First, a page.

The 1992 Constitution moved Ghana from a military dictatorship the PNDC led by its Chairman, Flt. Lt. J. J. Rawlings to a democratic form of government. Some have said that the 1992 Constitution was essentially designed and carefully chaperoned/guided to enable the replacement of the military dictatorship with dictatorship of a democratic kind, the dominance of an executive President. Along with that, the head of the military government, became the founder of a political party who then shed his military clothes for civilian ones but retained his stranglehold on the country. A well-orchestrated Constituent Assembly with representatives from all corners of Ghanaian society sat and debated a script meant to convince the military dictator to hand over power.
Hand over he did, to himself. And Transitional Provisions inserted into the Constitution protected the usurper of the people’s power and his accomplices from being held to account for their actions.
This is not unusual in Africa. Equatorial Guinea, Gambia, Uganda are countries with military leaders turned civilian Presidents. The Egyptian military has ridden the back of a popular protest movement against its former President Moubarak and disenchantment with an elected civilian President Morsi to take over the country. Now the head of the army has resigned to prepare to run to become the next President of Egypt.
My opinion, formed through experience as an elected member of the KEEA District Assembly, Member of Parliament, Cabinet Minister and Entrepreneur is that until we change the constitution to remove the dictatorship of the President, our liberties will remain under threat. The economy will continue to benefit a few with the vast majority of the people remaining very poor. Our current form and practice of democracy does not enable local initiative or enterprise. Everything revolves around the center, one person, in Accra and promotes dependency of the worst type. For this to change, the Constitution must be amended.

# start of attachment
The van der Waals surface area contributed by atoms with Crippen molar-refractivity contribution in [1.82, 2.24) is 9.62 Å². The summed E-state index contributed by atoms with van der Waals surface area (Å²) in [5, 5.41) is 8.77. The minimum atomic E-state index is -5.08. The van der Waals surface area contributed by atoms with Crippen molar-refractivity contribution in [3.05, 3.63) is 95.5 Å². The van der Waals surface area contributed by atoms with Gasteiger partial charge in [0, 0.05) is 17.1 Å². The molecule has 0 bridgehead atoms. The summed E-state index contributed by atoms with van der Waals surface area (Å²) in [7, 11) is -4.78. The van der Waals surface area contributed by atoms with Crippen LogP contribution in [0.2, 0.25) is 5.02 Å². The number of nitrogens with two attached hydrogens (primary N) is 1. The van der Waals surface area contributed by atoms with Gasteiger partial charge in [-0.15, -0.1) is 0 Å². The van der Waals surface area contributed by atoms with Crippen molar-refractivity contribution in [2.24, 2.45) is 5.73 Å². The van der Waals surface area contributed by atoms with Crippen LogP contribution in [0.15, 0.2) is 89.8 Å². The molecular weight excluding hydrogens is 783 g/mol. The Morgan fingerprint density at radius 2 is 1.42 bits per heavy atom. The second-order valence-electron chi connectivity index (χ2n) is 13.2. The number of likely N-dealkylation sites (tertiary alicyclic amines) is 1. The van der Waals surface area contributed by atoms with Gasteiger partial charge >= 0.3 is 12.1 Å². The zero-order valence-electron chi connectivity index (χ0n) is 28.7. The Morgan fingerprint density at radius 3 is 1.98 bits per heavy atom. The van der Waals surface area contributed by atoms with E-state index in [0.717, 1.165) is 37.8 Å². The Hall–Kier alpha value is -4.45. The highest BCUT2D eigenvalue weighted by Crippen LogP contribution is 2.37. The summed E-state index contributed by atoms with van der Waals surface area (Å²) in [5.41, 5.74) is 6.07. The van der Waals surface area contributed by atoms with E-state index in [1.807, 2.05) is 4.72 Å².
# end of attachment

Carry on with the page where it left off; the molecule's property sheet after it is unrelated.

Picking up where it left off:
In January 2010, the President of Ghana, at the time the late Prof. John Evans Atta Mills, established the Constitution Review Commission as a separate entity. The Commission was formed to submit recommendations—in consultation with Ghanaian citizens—regarding amendments to the constitution. A report has been submitted to government, a White Paper published and an Implementation Committee formed. If Ghanaians do not get involved to reverse what is going on now, we would have wasted valuable time and money (more than $6 million and counting) on this Commission, and nothing significant will change.
Get involved. Let your voices be heard. Help make Ghana Great & Strong through the month of April, 2014, “Saturday Night with Dr. Nduom – Ghana Great & Strong” on www.hedjorleonlineradio.com will focus on the need to change the 1992 Constitution to make it work better for all Ghanaians. I will set the stage and subsequently invite Members of Parliament, NGOs, business people and many others to use this platform to discuss the need for change.
Papa Kwesi Nduom
March 29, 2014